Daytona Beach, FL - This group of seven is facing various fraud-related charges after using the identities of elderly people—both dead and living—to spend $350,000 on vehicles.
The Daytona Beach Police Department (DBPD) says other state law enforcement agencies assisted in what’s known as “Operation Soul Stingers,” which derives its name from the types of vehicles that were purchased using fraudulent information. So far, five of the seven defendants remain at large while two are in custody.
One of those defendants, Drayton McMillan—who is considered one of the masterminds—was already in the Volusia County Jail for violating his probation for grand theft and forgery in a separate case.
Everything kicked off in July 2021 when an elderly man in Delray Beach learned that someone used his identity to purchase a vehicle at Daytona Kia—where a majority of the fraudulent vehicle purchases were made. He reported it to the Delray Police Department, who in turn contacted the DBPD. Police found another round of fraudulent vehicle purchases from the same dealership as the DBPD’s Financial Crimes Unit verified the information from Delray Beach.
Investigators say the group—led by McMillan and Shaquiledra Johnson—stole social security numbers, driver’s license numbers, and other types of personal information from elderly people, both living and dead. Six of the victims live around the South Florida area. Another victim died in 2018, and another in 2019. A ninth victim was said to be living in Welaka in Putnam County.
Daytona Beach Police Chief Jakari Young said the group was able to steal the information after accessing a state database. Once they were in the database, they managed to change the addresses of the elderly victims to apply them to fake IDs they had made. With that information, the group purchased seven vehicles, totaling over $350,000 and a majority of them Kia’s—thus the name “Soul Stinger,” as two of the models purchased by the group were the Kia Soul and Stinger. In total, three Stingers, two Souls, a Forte, and a K5 were purchased.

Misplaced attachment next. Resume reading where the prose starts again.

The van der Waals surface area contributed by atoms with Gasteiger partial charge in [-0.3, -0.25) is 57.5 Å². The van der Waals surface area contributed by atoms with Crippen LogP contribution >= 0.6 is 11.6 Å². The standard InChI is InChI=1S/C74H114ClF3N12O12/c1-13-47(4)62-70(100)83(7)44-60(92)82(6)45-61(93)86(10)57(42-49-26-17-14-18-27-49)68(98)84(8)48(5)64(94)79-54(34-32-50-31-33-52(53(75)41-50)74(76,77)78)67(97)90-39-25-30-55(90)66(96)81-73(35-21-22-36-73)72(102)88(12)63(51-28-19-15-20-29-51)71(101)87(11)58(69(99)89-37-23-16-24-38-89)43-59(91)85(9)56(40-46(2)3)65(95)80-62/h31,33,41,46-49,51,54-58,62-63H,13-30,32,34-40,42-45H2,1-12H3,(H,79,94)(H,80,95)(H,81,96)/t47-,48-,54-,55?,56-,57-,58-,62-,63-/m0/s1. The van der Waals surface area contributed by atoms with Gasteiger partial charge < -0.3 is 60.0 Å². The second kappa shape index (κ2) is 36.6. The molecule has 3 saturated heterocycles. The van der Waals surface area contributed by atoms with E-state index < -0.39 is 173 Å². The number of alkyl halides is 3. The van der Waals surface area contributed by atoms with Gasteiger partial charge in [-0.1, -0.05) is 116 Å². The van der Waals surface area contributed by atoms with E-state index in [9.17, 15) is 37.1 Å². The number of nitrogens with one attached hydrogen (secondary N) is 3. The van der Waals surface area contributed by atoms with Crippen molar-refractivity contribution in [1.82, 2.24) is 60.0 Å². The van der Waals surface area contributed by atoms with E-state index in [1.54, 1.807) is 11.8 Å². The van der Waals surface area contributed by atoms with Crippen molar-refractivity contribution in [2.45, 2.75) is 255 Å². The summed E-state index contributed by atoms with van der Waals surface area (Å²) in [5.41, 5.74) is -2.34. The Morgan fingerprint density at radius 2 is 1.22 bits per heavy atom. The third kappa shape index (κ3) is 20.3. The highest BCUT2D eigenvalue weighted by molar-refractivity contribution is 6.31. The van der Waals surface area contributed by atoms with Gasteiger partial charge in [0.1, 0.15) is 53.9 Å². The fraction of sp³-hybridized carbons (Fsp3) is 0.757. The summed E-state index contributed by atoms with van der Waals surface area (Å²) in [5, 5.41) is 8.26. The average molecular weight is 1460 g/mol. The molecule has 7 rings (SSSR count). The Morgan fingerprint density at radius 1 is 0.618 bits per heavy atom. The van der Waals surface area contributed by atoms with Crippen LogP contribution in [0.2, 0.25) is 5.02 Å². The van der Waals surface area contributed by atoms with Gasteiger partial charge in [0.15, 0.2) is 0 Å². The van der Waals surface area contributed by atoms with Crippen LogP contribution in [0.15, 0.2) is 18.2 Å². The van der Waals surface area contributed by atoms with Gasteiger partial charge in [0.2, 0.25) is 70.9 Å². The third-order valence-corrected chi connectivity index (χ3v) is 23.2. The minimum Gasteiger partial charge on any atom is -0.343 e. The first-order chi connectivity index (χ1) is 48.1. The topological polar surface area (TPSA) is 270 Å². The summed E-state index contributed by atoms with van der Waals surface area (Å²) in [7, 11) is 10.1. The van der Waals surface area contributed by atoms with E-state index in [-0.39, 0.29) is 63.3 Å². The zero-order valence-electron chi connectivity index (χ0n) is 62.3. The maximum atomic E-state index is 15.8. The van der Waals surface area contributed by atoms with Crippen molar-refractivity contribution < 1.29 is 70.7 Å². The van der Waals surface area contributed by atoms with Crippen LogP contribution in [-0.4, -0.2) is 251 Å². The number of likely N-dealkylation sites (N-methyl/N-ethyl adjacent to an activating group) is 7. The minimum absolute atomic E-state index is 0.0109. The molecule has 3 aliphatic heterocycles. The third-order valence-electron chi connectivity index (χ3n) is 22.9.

“To take advantage of anyone like this is reprehensible, but especially those who are elderly,” said Young.
Besides the fraudulent car purchases—which they were able to make by financing the cars through the dealership—the group also used the stolen information to open credit lines and apply for different types of loans, including COVID-19 recovery loans from the Small Business Administration. Signatures of the victims were also forged on the vehicle contracts, either at the dealership or when the vehicles were delivered to the defendants.
Over 650 fraudulent documents were found in McMillan’s cellphone following his arrest in DeLand back in September, while he was driving one of the stolen Stingers. The documents were seized as evidence three weeks after McMillan’s arrest once detectives were able to secure a search warrant.
Through what they found on McMillan’s cell, investigators were able to locate four additional fraud victims. In those cases, detectives discovered phone purchases, fraudulent checks, and applications for credit cards and unemployment benefits all made in the victims’ names. One of the victims in the vehicle fraud investigation was also victimized that way.
Additional charges are pending in this investigation, as detectives continue to sort through the information on McMillan’s phone. According to FCU investigators, there could be over 70 other victims, all mostly based in South Florida. The defendants and their charges can be found below. So far, McMillan and Jennifer Polgar are the only two defendants in custody.